>>>>> database (and consider where will you persist it too, as well?) Again,
>>>>> grails run-app will do this for you transparently, if you run with the
>>>>> default datasources setup.
>>>>>
>>>>> SammyRulez: I don't think Winstone would do it - Grails needs some of
>>>>> the JEE "bloat", such as JNDI, in order to connect to a datasource.
>>>>>
>>>>> HTH
>>>>>
>>>>> Dave
>>>>>
>>>>> On 9 February 2012 15:04,  <[hidden email]> wrote:
>>>>>> hello,
>>>>>>
>>>>>> i searched alot with google but cannot find a sollution for my question. i want to install a grails application on a local machine where no grails is installed and no webserver is running. Is it possible to run a grails application with
>>>>>> java -jar myapp.war? my hope is to use an embedded jetty servlet container or something like that.
>>>>>>
>>>>>> thanks in advance for your help,
>>>>>> Georg
>>>> ---------------------------------------------------------------------
>>>> To unsubscribe from this list, please visit:
>>>>
>>>>    http://xircles.codehaus.org/manage_email
>>>>
>>>>
>>> ---------------------------------------------------------------------
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>>>
>>>    http://xircles.codehaus.org/manage_email
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>>>
>>
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Grails Project Lead
SpringSource - A Division of VMware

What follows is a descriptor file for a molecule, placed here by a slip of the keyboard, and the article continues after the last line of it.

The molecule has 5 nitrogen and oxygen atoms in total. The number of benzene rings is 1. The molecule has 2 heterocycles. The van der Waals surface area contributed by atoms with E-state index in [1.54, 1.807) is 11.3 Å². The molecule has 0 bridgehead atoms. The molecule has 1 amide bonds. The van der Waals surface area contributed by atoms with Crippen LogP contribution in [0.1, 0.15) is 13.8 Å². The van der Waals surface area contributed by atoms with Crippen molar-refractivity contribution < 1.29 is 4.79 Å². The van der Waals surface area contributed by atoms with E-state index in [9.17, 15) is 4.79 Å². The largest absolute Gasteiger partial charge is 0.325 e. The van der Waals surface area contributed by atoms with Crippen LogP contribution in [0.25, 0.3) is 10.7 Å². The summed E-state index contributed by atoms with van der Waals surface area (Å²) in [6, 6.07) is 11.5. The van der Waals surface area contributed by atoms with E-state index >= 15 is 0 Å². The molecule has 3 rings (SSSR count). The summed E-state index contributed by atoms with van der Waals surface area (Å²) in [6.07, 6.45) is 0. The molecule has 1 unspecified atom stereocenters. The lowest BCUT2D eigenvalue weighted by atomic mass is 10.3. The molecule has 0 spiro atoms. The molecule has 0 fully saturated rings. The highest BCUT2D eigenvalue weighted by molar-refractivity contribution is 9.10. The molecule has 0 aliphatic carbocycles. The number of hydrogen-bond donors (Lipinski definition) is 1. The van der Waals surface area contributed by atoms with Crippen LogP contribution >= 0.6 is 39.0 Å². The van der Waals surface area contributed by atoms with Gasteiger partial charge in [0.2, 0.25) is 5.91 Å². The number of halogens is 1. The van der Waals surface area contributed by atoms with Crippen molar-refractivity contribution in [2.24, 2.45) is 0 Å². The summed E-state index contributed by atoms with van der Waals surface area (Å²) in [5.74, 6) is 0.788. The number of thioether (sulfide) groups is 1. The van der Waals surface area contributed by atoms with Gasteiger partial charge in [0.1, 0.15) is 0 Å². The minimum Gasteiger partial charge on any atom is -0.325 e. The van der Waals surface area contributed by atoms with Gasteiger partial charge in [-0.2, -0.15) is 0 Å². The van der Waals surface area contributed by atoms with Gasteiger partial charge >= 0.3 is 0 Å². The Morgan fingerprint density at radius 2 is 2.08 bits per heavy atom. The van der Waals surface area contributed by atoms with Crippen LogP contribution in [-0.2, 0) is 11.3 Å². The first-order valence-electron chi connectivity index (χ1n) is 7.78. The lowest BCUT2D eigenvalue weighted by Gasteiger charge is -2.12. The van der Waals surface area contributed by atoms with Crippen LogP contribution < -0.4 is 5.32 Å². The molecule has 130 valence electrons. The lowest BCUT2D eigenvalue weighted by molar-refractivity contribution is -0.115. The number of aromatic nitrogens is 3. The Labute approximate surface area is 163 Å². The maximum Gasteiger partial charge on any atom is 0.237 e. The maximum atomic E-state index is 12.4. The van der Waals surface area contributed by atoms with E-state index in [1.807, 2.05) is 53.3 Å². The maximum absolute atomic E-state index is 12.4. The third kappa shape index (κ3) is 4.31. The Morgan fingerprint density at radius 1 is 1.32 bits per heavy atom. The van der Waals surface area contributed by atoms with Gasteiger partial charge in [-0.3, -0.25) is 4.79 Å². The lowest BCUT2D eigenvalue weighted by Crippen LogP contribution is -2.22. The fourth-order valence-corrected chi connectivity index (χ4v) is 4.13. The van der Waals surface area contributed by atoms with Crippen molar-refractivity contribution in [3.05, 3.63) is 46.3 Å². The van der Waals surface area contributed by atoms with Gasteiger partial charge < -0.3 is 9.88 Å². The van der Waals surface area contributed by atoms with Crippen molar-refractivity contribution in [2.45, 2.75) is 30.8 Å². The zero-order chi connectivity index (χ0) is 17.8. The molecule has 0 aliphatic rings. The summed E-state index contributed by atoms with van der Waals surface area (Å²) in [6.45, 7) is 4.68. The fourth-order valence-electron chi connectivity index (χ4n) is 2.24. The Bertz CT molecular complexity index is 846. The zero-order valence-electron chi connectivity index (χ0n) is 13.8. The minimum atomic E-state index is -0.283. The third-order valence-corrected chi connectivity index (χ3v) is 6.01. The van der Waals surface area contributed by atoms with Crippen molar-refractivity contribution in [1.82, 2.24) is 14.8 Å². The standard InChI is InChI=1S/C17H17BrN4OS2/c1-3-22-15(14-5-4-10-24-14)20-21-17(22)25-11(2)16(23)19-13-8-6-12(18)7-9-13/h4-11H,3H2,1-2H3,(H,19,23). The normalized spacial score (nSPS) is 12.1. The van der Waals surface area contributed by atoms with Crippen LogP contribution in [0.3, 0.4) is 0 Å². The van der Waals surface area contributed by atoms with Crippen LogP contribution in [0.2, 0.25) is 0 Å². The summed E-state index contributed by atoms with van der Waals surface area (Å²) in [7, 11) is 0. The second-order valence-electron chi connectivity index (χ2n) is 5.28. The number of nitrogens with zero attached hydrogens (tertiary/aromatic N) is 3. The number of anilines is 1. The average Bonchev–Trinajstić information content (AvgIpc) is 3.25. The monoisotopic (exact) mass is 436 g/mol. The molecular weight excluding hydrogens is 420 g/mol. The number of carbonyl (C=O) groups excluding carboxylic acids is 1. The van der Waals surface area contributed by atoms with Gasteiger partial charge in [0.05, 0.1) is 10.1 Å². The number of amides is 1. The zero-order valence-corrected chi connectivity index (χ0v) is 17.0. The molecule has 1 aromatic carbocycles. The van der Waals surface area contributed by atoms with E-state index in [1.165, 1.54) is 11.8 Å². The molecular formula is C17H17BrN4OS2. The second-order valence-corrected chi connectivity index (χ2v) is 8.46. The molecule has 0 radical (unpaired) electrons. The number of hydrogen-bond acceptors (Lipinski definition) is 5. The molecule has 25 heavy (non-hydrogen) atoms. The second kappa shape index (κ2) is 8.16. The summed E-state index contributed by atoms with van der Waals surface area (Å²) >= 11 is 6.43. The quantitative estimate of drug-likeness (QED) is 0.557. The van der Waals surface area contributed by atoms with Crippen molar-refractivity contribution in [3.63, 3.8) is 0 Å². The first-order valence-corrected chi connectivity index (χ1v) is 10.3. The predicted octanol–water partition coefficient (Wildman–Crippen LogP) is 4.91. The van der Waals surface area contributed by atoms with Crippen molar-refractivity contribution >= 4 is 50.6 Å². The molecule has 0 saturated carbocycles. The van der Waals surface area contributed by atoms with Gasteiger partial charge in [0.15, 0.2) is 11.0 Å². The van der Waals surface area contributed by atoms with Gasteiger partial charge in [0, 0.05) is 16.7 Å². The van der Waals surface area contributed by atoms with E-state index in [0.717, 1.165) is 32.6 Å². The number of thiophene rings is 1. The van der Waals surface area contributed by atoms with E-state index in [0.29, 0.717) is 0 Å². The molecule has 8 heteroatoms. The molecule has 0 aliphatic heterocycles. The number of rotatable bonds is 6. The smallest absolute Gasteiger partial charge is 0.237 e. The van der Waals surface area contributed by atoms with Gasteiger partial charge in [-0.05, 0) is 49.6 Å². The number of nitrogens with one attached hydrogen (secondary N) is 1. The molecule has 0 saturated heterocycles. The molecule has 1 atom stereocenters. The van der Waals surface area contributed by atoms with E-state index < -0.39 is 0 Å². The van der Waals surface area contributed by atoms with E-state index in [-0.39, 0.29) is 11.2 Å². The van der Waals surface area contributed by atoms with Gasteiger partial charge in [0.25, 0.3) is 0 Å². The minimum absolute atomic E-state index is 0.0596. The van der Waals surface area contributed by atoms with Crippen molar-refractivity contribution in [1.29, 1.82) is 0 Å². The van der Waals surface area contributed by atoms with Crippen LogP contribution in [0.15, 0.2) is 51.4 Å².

http://www.springsource.com

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Re: grails standalone

Ian Roberts
In reply to this post by John Cartwright - NOAA Federal
On 09/02/2012 16:53, John Cartwright wrote:
> Thanks Ronny. Let me re-phrase my question then: should "grails prod
> run-war" be avoided in production applications?  Are there significant
> performance differences in this and using the standalone or
> jetty-standalone plugins?

grails prod run-war should be the same performance-wise as a standalone
tomcat (assuming the same memory settings etc.), except that it rebuilds
the war file every time you start it up.

Ian

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Re: grails standalone

Graeme Rocher
Administrator
In reply to this post by Matthias Hryniszak
On Thu, Feb 9, 2012 at 6:00 PM, Matthias Hryniszak <[hidden email]> wrote:
> As I wrote if there are going to be like 2-3 users of the application it
> doesn't make much difference if it's run-app or run-war. For a number of

This is incorrect, run-app enables the reloading capabilities and
disables many caches. The performance will be significantly worse with